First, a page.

We believe that everyone has the right to education, and through WUSC’s Shine a Light campaign, girls in refugee camps have been provided with solar lamps, scholarships, and after-school programs in a safe learning environment so that they may complete their studies. Since 1978, the University of Victoria WUSC Local Committee has been able to sponsor more than 35 students through our sponsorship program. We are requesting your help in continuing our goal.
Want to support us but can’t attend? Sponsor a student, make an in-kind donation, or donate an item to our silent auction!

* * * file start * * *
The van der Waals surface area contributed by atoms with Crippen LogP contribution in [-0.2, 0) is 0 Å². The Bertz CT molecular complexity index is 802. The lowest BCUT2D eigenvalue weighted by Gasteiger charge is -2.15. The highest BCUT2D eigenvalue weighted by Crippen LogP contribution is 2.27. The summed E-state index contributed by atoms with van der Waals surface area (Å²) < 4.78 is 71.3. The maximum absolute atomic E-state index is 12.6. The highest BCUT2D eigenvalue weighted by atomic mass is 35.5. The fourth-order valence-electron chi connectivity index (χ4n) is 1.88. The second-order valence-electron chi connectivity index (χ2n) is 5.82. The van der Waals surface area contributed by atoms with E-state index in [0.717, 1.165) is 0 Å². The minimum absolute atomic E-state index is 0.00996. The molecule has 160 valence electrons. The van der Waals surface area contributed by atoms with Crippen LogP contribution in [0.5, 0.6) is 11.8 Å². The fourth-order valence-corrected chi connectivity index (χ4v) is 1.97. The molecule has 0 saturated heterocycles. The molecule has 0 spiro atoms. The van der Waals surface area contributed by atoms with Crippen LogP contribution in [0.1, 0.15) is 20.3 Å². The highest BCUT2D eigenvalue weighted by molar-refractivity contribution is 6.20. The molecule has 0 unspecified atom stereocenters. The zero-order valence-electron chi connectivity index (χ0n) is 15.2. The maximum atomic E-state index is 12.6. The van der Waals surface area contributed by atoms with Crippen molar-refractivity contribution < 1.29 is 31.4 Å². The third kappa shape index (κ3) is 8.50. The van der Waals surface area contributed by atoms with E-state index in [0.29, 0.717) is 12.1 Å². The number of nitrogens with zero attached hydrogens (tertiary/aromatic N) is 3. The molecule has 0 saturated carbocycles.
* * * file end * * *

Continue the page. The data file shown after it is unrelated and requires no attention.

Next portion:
Help a refugee girl reach her full potential. Support her education.

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World Refugee Week: June 22

On June 22, it was a sunny afternoon in Victoria, but a group of people at the Central Library were transported worlds away to India in 1947 at the time of Partition and turbulent El Salvador in 1985 through the power of storytelling.

Brajinder Dhillon and Alvaro Moreno shared some their experiences with a captivated audience for a public panel as part of World Refugee Week in Victoria. The panel, moderated by immigration lawyer Peter Golden and hosted by the Victoria Immigrant and Refugee Centre Society (VIRCS), was the capstone of a series of events to celebrate the resiliency of refugees and honour their stories.